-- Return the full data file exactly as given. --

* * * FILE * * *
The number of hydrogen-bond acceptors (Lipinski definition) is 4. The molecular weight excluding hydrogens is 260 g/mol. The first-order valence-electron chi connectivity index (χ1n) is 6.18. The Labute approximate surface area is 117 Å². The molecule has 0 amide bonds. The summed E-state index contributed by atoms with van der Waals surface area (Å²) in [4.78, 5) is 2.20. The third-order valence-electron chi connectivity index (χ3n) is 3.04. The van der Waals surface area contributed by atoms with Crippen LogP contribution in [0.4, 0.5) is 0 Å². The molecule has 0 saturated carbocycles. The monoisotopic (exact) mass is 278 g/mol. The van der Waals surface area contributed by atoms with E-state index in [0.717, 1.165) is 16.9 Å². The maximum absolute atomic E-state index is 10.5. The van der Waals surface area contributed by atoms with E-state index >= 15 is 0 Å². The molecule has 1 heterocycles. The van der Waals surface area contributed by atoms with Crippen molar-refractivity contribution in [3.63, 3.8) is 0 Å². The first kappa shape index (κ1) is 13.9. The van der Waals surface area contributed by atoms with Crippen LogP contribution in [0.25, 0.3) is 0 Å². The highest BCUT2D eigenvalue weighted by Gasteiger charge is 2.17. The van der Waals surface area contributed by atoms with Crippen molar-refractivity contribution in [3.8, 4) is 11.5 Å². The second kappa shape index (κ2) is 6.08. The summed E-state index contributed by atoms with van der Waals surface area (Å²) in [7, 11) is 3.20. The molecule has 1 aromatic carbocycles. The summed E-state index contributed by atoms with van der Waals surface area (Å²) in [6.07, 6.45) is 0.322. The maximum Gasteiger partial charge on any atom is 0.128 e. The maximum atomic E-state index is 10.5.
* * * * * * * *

The number of hydrogen-bond acceptors (Lipinski definition) is 4. The molecular weight excluding hydrogens is 260 g/mol. The first-order valence-electron chi connectivity index (χ1n) is 6.18. The Labute approximate surface area is 117 Å². The molecule has 0 amide bonds. The summed E-state index contributed by atoms with van der Waals surface area (Å²) in [4.78, 5) is 2.20. The third-order valence-electron chi connectivity index (χ3n) is 3.04. The van der Waals surface area contributed by atoms with Crippen LogP contribution in [0.4, 0.5) is 0 Å². The molecule has 0 saturated carbocycles. The monoisotopic (exact) mass is 278 g/mol. The van der Waals surface area contributed by atoms with E-state index in [0.717, 1.165) is 16.9 Å². The maximum absolute atomic E-state index is 10.5. The van der Waals surface area contributed by atoms with E-state index >= 15 is 0 Å². The molecule has 1 heterocycles. The van der Waals surface area contributed by atoms with Crippen molar-refractivity contribution in [3.63, 3.8) is 0 Å². The first kappa shape index (κ1) is 13.9. The van der Waals surface area contributed by atoms with Crippen LogP contribution in [0.25, 0.3) is 0 Å². The highest BCUT2D eigenvalue weighted by Gasteiger charge is 2.17. The van der Waals surface area contributed by atoms with Crippen molar-refractivity contribution in [3.8, 4) is 11.5 Å². The second kappa shape index (κ2) is 6.08. The summed E-state index contributed by atoms with van der Waals surface area (Å²) in [7, 11) is 3.20. The molecule has 1 aromatic carbocycles. The summed E-state index contributed by atoms with van der Waals surface area (Å²) in [6.07, 6.45) is 0.322. The maximum Gasteiger partial charge on any atom is 0.128 e. The maximum atomic E-state index is 10.5.